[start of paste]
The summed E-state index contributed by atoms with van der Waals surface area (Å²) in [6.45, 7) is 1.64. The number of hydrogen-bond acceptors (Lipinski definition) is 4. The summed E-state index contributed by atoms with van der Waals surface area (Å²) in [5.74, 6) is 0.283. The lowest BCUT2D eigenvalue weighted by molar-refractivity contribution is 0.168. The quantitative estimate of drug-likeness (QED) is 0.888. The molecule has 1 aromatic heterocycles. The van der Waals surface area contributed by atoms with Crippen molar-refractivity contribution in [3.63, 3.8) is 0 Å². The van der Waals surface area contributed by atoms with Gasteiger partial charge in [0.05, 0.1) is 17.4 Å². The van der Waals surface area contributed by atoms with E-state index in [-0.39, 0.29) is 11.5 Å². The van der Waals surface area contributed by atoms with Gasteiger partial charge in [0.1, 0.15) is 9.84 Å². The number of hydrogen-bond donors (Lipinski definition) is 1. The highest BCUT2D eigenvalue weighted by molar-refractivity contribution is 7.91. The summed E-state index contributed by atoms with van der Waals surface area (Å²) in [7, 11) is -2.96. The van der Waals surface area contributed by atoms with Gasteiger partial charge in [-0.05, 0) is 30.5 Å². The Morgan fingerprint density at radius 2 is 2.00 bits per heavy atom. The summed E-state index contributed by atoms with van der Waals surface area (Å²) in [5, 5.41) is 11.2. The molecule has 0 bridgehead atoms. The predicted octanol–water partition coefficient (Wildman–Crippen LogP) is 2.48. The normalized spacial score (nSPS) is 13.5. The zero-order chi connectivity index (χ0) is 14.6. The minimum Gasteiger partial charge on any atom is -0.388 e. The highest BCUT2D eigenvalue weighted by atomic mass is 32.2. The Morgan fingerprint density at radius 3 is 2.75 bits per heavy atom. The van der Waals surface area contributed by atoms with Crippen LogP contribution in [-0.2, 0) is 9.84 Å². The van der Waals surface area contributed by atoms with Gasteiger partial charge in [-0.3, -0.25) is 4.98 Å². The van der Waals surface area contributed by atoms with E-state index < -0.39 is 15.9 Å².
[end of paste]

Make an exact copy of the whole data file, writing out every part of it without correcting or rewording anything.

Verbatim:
The summed E-state index contributed by atoms with van der Waals surface area (Å²) in [6.45, 7) is 1.64. The number of hydrogen-bond acceptors (Lipinski definition) is 4. The summed E-state index contributed by atoms with van der Waals surface area (Å²) in [5.74, 6) is 0.283. The lowest BCUT2D eigenvalue weighted by molar-refractivity contribution is 0.168. The quantitative estimate of drug-likeness (QED) is 0.888. The molecule has 1 aromatic heterocycles. The van der Waals surface area contributed by atoms with Crippen molar-refractivity contribution in [3.63, 3.8) is 0 Å². The van der Waals surface area contributed by atoms with Gasteiger partial charge in [0.05, 0.1) is 17.4 Å². The van der Waals surface area contributed by atoms with E-state index in [-0.39, 0.29) is 11.5 Å². The van der Waals surface area contributed by atoms with Gasteiger partial charge in [0.1, 0.15) is 9.84 Å². The number of hydrogen-bond donors (Lipinski definition) is 1. The highest BCUT2D eigenvalue weighted by molar-refractivity contribution is 7.91. The summed E-state index contributed by atoms with van der Waals surface area (Å²) in [7, 11) is -2.96. The van der Waals surface area contributed by atoms with Gasteiger partial charge in [-0.05, 0) is 30.5 Å². The Morgan fingerprint density at radius 2 is 2.00 bits per heavy atom. The summed E-state index contributed by atoms with van der Waals surface area (Å²) in [5, 5.41) is 11.2. The molecule has 0 bridgehead atoms. The predicted octanol–water partition coefficient (Wildman–Crippen LogP) is 2.48. The normalized spacial score (nSPS) is 13.5. The zero-order chi connectivity index (χ0) is 14.6. The minimum Gasteiger partial charge on any atom is -0.388 e. The highest BCUT2D eigenvalue weighted by atomic mass is 32.2. The Morgan fingerprint density at radius 3 is 2.75 bits per heavy atom. The van der Waals surface area contributed by atoms with Crippen LogP contribution in [-0.2, 0) is 9.84 Å². The van der Waals surface area contributed by atoms with Gasteiger partial charge in [-0.3, -0.25) is 4.98 Å². The van der Waals surface area contributed by atoms with E-state index < -0.39 is 15.9 Å².